Wednesday of Lent Week One


What we may ‘give up’ in Lent is simply serves the greater renunciation on which any integrated for of life grows into fullness. Lent helps us remember what this greater ‘letting go’ means and how each of us is called to make it absolutely – when the time is ripe. Until then, we simply learn day by day to be as real as we can be.

In many religions it was widely believed that the big renunciation of life could only be achieved through the monastic path. For the great majority, family and worldly affairs dragged them down and blocked that full gift of self which is the highest human achievement. By turning their back, not only on career and fame, wealth, sex and family but all ‘worldly affairs’ monks soared into enlightenment. on a higher plane of reality. The words of Jesus – the way to life is narrow and few find it – were misinterpreted to imply this.

Of course, lay people can come as close or closer to the renunciation of attachment to the ‘worldly affairs’ in their daily work and family responsibilities. All kinds of vocation have the same primary potential. What matters is not the outward form – the family hearth or the cloister – but how we fulfil the responsibilities associated with the particular path we are following.

To understand this means seeing how renunciation happens. When you push some ‘worldly’ aspect of life away from you – say an addiction or an excess -it does not automatically or immediately leave you alone. Things repressed tend to return. When you expel something by force it often springs back in some way if only as a compulsive desire or fantasy. There is a stray cat on Bere Island which I feed in the kitchen but throw out of the house, only to find it has had the nerve to re-enter through an open door or window in another room. Lent and the mantra both teach us this swing between renunciation and return. What appears to leave often returns.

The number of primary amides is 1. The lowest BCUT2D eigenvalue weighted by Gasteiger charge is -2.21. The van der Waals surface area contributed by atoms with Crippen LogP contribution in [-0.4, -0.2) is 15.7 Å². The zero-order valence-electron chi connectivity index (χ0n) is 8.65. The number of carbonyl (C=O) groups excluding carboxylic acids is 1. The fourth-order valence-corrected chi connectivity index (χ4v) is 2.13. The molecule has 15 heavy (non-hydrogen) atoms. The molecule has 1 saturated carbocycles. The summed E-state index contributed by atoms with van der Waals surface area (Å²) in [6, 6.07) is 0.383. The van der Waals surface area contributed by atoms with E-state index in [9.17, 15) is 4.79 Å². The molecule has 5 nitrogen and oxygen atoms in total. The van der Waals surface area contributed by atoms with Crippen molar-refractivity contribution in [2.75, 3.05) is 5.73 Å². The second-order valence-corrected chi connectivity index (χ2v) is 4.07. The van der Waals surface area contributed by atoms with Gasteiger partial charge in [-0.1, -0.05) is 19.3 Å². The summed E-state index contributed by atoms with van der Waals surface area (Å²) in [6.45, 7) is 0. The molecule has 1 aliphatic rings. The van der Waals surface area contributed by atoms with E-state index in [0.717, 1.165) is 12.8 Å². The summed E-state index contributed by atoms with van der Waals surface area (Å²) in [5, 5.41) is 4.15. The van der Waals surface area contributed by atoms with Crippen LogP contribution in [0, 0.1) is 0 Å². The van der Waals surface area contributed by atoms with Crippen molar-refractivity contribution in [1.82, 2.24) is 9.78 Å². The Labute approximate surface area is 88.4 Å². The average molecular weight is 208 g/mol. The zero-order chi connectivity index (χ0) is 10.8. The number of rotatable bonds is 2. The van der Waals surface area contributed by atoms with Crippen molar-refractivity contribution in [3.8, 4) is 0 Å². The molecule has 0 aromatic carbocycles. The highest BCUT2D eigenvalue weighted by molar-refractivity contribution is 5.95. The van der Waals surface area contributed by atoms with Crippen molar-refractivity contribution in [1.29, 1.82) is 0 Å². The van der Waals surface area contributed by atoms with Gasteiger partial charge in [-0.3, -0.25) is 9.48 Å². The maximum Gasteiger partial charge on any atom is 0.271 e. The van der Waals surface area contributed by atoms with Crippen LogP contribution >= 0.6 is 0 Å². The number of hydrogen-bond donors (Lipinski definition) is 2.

Renunciation when it comes is a gift, a simple happening, a natural occurrence. To renounce we have to renounce the idea of renunciation as well. We cannot renounce by will-power if the essential renunciation is the renunciation of the will. We can loosen the grip but renunciation happens by itself.

So we come to see that the only renunciation that matters is what leads us into full freedom and spontaneity. This awaits the renunciation of all kinds of force and allows us to be filled instead with the power of the spirit.

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